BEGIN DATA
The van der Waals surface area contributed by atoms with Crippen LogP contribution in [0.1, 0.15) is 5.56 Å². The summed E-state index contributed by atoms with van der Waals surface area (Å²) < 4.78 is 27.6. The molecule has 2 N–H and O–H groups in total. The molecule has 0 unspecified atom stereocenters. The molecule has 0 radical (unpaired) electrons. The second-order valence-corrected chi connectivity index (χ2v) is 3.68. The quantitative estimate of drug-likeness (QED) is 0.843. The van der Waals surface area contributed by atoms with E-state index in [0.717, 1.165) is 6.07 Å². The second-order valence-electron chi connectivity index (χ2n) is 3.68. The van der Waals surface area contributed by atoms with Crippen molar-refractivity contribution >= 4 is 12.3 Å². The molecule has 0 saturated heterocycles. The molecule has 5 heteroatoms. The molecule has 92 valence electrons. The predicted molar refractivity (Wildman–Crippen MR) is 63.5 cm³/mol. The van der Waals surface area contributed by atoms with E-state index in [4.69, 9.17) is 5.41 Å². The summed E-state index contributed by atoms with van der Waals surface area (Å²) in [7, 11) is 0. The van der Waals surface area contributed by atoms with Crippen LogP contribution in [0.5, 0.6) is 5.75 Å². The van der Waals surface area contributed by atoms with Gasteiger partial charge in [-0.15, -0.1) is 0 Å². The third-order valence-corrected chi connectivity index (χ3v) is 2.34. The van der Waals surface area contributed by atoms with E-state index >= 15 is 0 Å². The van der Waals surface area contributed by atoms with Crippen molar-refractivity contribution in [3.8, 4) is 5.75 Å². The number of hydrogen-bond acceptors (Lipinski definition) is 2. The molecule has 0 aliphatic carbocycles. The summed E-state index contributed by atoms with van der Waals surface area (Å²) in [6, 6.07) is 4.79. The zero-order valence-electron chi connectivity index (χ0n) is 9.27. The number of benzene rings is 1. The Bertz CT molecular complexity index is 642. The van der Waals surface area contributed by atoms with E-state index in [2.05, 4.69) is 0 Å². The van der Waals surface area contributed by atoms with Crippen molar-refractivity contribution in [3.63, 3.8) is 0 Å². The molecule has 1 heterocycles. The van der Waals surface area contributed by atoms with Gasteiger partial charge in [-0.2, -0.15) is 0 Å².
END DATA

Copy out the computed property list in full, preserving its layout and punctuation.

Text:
The van der Waals surface area contributed by atoms with Crippen LogP contribution in [0.1, 0.15) is 5.56 Å². The summed E-state index contributed by atoms with van der Waals surface area (Å²) < 4.78 is 27.6. The molecule has 2 N–H and O–H groups in total. The molecule has 0 unspecified atom stereocenters. The molecule has 0 radical (unpaired) electrons. The second-order valence-corrected chi connectivity index (χ2v) is 3.68. The quantitative estimate of drug-likeness (QED) is 0.843. The van der Waals surface area contributed by atoms with E-state index in [0.717, 1.165) is 6.07 Å². The second-order valence-electron chi connectivity index (χ2n) is 3.68. The van der Waals surface area contributed by atoms with Crippen molar-refractivity contribution >= 4 is 12.3 Å². The molecule has 0 saturated heterocycles. The molecule has 5 heteroatoms. The molecule has 92 valence electrons. The predicted molar refractivity (Wildman–Crippen MR) is 63.5 cm³/mol. The van der Waals surface area contributed by atoms with E-state index in [4.69, 9.17) is 5.41 Å². The summed E-state index contributed by atoms with van der Waals surface area (Å²) in [7, 11) is 0. The van der Waals surface area contributed by atoms with Crippen LogP contribution in [0.5, 0.6) is 5.75 Å². The van der Waals surface area contributed by atoms with Gasteiger partial charge in [-0.15, -0.1) is 0 Å². The third-order valence-corrected chi connectivity index (χ3v) is 2.34. The van der Waals surface area contributed by atoms with E-state index >= 15 is 0 Å². The van der Waals surface area contributed by atoms with Crippen molar-refractivity contribution in [3.8, 4) is 5.75 Å². The number of hydrogen-bond acceptors (Lipinski definition) is 2. The molecule has 0 aliphatic carbocycles. The summed E-state index contributed by atoms with van der Waals surface area (Å²) in [6, 6.07) is 4.79. The zero-order valence-electron chi connectivity index (χ0n) is 9.27. The number of benzene rings is 1. The Bertz CT molecular complexity index is 642. The van der Waals surface area contributed by atoms with E-state index in [2.05, 4.69) is 0 Å². The van der Waals surface area contributed by atoms with Crippen molar-refractivity contribution in [3.63, 3.8) is 0 Å². The molecule has 1 heterocycles. The van der Waals surface area contributed by atoms with Gasteiger partial charge in [-0.2, -0.15) is 0 Å².